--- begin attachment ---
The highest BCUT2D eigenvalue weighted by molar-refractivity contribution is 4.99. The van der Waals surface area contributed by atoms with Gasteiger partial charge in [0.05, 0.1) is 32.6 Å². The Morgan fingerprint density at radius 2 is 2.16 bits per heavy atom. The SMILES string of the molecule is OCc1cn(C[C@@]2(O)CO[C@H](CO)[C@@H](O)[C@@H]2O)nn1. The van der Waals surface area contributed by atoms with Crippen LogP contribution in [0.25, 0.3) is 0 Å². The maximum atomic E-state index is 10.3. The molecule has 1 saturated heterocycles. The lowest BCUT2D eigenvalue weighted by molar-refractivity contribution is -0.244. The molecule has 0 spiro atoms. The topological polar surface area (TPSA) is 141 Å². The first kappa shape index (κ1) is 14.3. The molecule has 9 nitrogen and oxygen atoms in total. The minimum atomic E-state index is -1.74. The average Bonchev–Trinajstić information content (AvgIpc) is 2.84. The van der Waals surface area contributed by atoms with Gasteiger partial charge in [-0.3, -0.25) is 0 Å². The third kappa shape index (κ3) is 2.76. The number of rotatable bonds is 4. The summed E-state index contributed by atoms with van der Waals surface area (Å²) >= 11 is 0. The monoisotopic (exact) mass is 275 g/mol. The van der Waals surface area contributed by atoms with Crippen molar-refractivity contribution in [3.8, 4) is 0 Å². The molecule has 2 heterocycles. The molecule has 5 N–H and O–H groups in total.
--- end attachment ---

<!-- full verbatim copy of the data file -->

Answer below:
The highest BCUT2D eigenvalue weighted by molar-refractivity contribution is 4.99. The van der Waals surface area contributed by atoms with Gasteiger partial charge in [0.05, 0.1) is 32.6 Å². The Morgan fingerprint density at radius 2 is 2.16 bits per heavy atom. The SMILES string of the molecule is OCc1cn(C[C@@]2(O)CO[C@H](CO)[C@@H](O)[C@@H]2O)nn1. The van der Waals surface area contributed by atoms with Crippen LogP contribution in [0.25, 0.3) is 0 Å². The maximum atomic E-state index is 10.3. The molecule has 1 saturated heterocycles. The lowest BCUT2D eigenvalue weighted by molar-refractivity contribution is -0.244. The molecule has 0 spiro atoms. The topological polar surface area (TPSA) is 141 Å². The first kappa shape index (κ1) is 14.3. The molecule has 9 nitrogen and oxygen atoms in total. The minimum atomic E-state index is -1.74. The average Bonchev–Trinajstić information content (AvgIpc) is 2.84. The van der Waals surface area contributed by atoms with Gasteiger partial charge in [-0.3, -0.25) is 0 Å². The third kappa shape index (κ3) is 2.76. The number of rotatable bonds is 4. The summed E-state index contributed by atoms with van der Waals surface area (Å²) >= 11 is 0. The monoisotopic (exact) mass is 275 g/mol. The van der Waals surface area contributed by atoms with Crippen molar-refractivity contribution in [3.8, 4) is 0 Å². The molecule has 2 heterocycles. The molecule has 5 N–H and O–H groups in total.